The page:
ScFi Legend Gregory Benford vs Identity Politics at LosCon

Originally published here

(Thanks to Mike Glyer for helping me track down some of the info of these events)



Gregory Benford thought he was just speaking on another panel, something he’d done dozens of times over the last 40 years of his career, especially after his novel Timescape won the Nebula Award and has since been hailed as one of the greatest science fiction novels ever written. The topic is The New Masters of Sci-Fi, letting panelists know who in the current day takes on the mantle of the greats like McCaffrey, Heinlein, and Pournelle, and having a robust discussion among authors and friends alike.


It should have been a fun time had for all, as LosCon had a wonderful line up of panels this year that many other conventions could do well to take note of, but for those who attended this panel at LosCon, they’ll only remember one thing for the rest of their lives– a moment soured by identity politics. Another convention ruined by outrage culture and the extreme left doing anything but allowing people to have a good time.


In the context of the discussion, Bedford made an innocuous statement, not to anyone in particular, but talking to himself about what makes science fiction great. He simply uttered the words,”If you write sf honey, gotta get the science right.”


Most of us reading along will nod our heads along with that statement. Of course, the science is important to at least maintain a certain veneer of accuracy. But for a woman in the audience, Bedford’s words triggered her.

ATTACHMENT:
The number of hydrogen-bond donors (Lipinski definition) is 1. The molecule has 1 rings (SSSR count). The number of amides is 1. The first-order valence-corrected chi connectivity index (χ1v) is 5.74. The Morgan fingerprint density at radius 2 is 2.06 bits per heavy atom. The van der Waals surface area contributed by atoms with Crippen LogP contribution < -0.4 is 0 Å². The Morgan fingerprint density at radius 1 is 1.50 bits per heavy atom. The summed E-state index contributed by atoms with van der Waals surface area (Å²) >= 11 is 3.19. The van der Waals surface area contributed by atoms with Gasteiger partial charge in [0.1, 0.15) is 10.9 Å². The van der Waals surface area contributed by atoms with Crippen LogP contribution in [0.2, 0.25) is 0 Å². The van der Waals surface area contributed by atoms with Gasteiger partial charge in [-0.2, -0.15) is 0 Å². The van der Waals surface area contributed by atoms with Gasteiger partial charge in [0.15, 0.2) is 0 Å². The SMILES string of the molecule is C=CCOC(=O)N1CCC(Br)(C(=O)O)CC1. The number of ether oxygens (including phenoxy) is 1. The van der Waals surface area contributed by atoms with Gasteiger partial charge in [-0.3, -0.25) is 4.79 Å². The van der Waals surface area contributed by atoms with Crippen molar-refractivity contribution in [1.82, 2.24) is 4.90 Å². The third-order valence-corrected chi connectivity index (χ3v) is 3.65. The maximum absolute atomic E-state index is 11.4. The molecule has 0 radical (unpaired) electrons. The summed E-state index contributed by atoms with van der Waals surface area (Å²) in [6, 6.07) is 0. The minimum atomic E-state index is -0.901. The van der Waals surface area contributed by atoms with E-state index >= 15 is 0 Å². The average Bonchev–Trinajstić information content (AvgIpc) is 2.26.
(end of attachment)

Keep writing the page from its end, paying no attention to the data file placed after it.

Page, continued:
She started ranting about sexism, about the word “honey” as if it were some kind of insult. Even though nearly all of the new modern classic authors mentioned by the panelists were women, somehow women couldn’t get their fair shake with this panel. A long time champion of fandom, Barbara Landsman described the incident: “I couldn’t believe it. My heart started pounding and I knew nobody else was going to say anything. When I caught Benford’s eye I knew that I was just going to do something.Somebody had to stop her. But it didn’t work. She came in there with a political agenda. She wasn’t happy with anything that anybody on that panel said.”


But she didn’t stop. She took over the panel. Ruined the atmosphere. Ruined several fans’ times who were just there to debate who’s the greatest of the great authors. This is what the religion of social justice and their alt-left extremists do wherever they go. You can’t just have a convention. You can’t just have a panel talking about science fiction. They have to make a scene, they have to destroy the fun.


It’s unfortunate, because while most convention committees have given into this political terrorism that festers in sci-fi fandom, LosCon actually had a slate of panels mostly FREE from identity politics. Other than inviting Literally Wu, it seemed like a pretty good slate. It was just going to be a fun weekend. But people remember when their fun gets ruined by these crazies, and the people stay away from conventions. I don’t know what occurred at years past, perhaps such outbursts or commentaries were commonplace, but LosCon is suffering now due to this ever-outraged political tyranny. Their attendance was reported as low to begin with.